Shifting Art at ReForm
No Walls caught up with visual artist Jordan Azcune, whose installation Meaningless Surrender, featured as part of ReForm. It was at the site of the installation where Azcune to discussed his creative process and practice.
An Installation that Transforms
As part of ReForm, Azcune explored the nature of surrender and the avenues of empowerment, through an installation that is transformative. The installation made up of white flags was a symbol of surrender during the first week of ReForm, and that of empowerment during the second week, when he will take to them with spray cans and oil paint.
After recently finishing his honours in visual art at QUT, Azcune is now living what he describes as the Bohemian dream – working at a bottle shop, applying for artist residencies and, most importantly, making art.
Azcune attributes his inspiration for the ReForm installation to his external environment. Specifically, his situation as a recent graduate of fine arts, who is feeling the pressures of our current socio-economic environment to surrender into a more mainstream occupation.
“My inspiration came through finishing honours and being just as nervous as every other artist that has just graduated,” says Azcune.
“With the current political and socio economic situation, there’s a lot of pressure to just surrender from the arts or to move away from it,” says Azcune.
This theme of surrender is prevalent in his ReForm installation. It was during the second week where the installation transformed as he ‘takes the piece back’, through a symbolic act of power and anti-establishment.
“That’s where the idea of the white flags came in. It still has an element of formality, but you could also see it at home in a Scouts den – so it’s a lot about surrender. Then [over the second week of ReForm] I’m going to take the white flags off, get them a little bit messy, re-install them and see how that looks,” says Azcune.
Armed with spray cans, oil paint and a DIY approach, Azcune will adopt play style methods to wreck what the installation originally stands for, turning the field of white flags into something colourful.
About Jordan Azcune
Azcune has always had a do-it-yourself approach to contemporary art, with many of his pieces, such as this installation, exploring the idea of child’s play to create work.
In conversation with him it is clear that these methods have allowed him to adopt a positive relationship to art – one that does not fit the stereotype of the ‘tortured artist’.
“The idea of an artist making a piece of art while under some psychological pressure isn’t sustainable. Making work when you’re feeling good about yourself, or feeling good about what you’re making, that, for me, is a lot more satisfying,” says Azcune.
Azcune is inspired by architecture, seems to be obsessed with plants, and at the moment, is fascinated by videos of artistic gymnasts, drawling links from their movement to sculpture. He is also inspired by funny everyday nuances. As we began to discuss this in our interview, Azcune stopped and pointed at two chairs that were lying side by side flat on the grass.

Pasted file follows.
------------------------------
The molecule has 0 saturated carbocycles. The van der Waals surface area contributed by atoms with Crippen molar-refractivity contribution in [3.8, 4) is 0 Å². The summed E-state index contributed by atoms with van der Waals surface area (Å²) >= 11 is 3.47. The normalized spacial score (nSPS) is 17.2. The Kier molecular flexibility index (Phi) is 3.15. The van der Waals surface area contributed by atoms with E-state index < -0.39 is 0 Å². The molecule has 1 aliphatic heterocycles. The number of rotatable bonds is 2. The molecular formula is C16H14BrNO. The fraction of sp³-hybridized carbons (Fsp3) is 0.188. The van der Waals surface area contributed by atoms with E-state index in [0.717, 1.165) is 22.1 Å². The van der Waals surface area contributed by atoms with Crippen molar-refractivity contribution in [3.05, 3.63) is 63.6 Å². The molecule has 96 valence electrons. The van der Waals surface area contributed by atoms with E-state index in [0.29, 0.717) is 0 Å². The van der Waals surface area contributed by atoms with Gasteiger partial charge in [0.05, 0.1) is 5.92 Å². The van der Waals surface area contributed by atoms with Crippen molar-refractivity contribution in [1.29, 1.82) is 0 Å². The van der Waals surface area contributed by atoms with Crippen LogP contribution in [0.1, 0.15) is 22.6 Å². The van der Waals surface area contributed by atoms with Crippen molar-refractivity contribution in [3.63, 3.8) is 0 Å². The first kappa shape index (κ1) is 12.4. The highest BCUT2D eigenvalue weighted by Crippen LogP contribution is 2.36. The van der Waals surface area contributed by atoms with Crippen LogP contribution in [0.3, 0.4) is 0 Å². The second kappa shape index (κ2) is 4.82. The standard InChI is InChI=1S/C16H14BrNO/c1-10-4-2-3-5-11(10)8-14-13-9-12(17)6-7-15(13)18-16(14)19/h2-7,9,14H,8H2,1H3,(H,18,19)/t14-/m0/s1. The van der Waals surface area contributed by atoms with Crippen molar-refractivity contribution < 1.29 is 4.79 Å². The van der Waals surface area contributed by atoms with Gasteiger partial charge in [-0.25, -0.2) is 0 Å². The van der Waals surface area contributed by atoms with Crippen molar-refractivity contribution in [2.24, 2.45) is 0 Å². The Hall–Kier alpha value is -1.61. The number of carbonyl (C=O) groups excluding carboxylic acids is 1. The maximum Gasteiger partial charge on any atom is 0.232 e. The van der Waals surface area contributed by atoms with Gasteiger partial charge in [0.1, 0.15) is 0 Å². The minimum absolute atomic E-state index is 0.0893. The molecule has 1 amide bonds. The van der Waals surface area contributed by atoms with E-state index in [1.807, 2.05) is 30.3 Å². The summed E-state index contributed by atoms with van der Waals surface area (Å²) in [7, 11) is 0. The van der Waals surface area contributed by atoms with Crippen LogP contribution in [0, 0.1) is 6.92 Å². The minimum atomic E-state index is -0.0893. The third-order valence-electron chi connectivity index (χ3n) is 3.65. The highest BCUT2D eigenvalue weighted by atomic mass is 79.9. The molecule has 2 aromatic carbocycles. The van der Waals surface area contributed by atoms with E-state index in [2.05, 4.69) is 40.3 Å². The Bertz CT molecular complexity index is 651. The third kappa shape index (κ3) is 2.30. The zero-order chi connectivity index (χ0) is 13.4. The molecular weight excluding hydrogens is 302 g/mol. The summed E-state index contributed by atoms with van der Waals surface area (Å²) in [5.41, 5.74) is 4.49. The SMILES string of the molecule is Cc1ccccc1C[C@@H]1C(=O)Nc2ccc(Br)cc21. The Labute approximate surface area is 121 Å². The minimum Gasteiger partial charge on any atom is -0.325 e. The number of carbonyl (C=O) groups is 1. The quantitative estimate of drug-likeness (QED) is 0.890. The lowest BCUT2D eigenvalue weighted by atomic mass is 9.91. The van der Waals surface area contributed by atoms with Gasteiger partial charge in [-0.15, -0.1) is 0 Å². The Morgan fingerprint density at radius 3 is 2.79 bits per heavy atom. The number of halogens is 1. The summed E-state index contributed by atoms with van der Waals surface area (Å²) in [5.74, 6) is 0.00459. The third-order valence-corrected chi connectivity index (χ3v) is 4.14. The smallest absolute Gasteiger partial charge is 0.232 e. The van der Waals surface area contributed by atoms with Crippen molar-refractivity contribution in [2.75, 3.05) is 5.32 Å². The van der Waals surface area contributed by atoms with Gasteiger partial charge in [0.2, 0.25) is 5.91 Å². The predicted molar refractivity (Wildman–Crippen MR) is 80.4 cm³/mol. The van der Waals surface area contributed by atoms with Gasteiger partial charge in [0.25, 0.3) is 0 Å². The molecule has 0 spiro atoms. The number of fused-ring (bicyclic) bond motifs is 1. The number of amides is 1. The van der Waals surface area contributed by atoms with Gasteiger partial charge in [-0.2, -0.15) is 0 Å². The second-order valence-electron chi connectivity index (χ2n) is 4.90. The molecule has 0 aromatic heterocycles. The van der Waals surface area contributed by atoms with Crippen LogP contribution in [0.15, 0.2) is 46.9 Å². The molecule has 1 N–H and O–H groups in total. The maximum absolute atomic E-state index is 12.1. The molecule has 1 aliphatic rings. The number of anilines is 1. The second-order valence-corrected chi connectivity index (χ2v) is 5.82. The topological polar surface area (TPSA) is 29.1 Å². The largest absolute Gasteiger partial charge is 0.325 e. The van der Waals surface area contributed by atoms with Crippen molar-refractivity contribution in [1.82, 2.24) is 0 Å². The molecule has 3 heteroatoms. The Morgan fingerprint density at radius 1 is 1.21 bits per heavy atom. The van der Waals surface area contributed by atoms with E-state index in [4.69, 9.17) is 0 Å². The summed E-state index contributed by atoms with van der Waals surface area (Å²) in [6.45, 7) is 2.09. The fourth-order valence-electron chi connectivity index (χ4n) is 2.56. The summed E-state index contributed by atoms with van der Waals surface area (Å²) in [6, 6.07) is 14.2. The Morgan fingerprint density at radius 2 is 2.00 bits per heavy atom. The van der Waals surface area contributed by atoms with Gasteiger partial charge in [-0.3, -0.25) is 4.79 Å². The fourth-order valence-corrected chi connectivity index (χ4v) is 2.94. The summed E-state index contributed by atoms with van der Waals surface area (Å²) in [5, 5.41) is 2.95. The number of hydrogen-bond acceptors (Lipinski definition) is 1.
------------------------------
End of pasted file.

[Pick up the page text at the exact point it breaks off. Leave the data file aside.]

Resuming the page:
“See, things like that. Those chairs look so unusual. I want to take a photo of them,” says Azcune. So he did.
Azcune discussed the fluidity of art. From his experience, a collection of 10 materials can make up to 100 works. Something I’d never thought of before was the idea of art being disposable and having to be destroyed in order to be re-purposed for other pieces of art.
“When you have to get rid of an artwork, or destroy an artwork or a piece of material for the sake of an artwork – that’s where things kind of leave and go in the bin or are collected,” says Azcune.
I was able to witness the flurry activity when Azcune’s installation was being set up, with more and more white flags being added to the rectangular patch of grass. Viewing the piece form above, you are struck by the uniformed white flags, fluttering in the breeze.
To discover more about Jordan Azcune visit his website.
The 2017 Brisbane Street Arts Festival & ReForm
Jordan Azcune is just one of many emerging and established artists who featured at BSAF. This cultural and creative festival was a rich experience of colour, sound and movement.
A particularly exciting part of the 2017 BSAF program was ReForm: Art in Public Spaces. This exhibition will feature a number of installations from QUT students, graduates, staff and alumni.
The program not only exhibited site-specific work, but also a number of workshops open to the public and school programs, in order to encourage community based learning pathways. These workshops included the Bambuild workshop, where participants worked to weave with plants and bamboo, ‘Print It, Wear It’, ‘Out of Character, A Type Workshop’, ‘Slap Ups’, and more.
For more information on ReForm visit this link.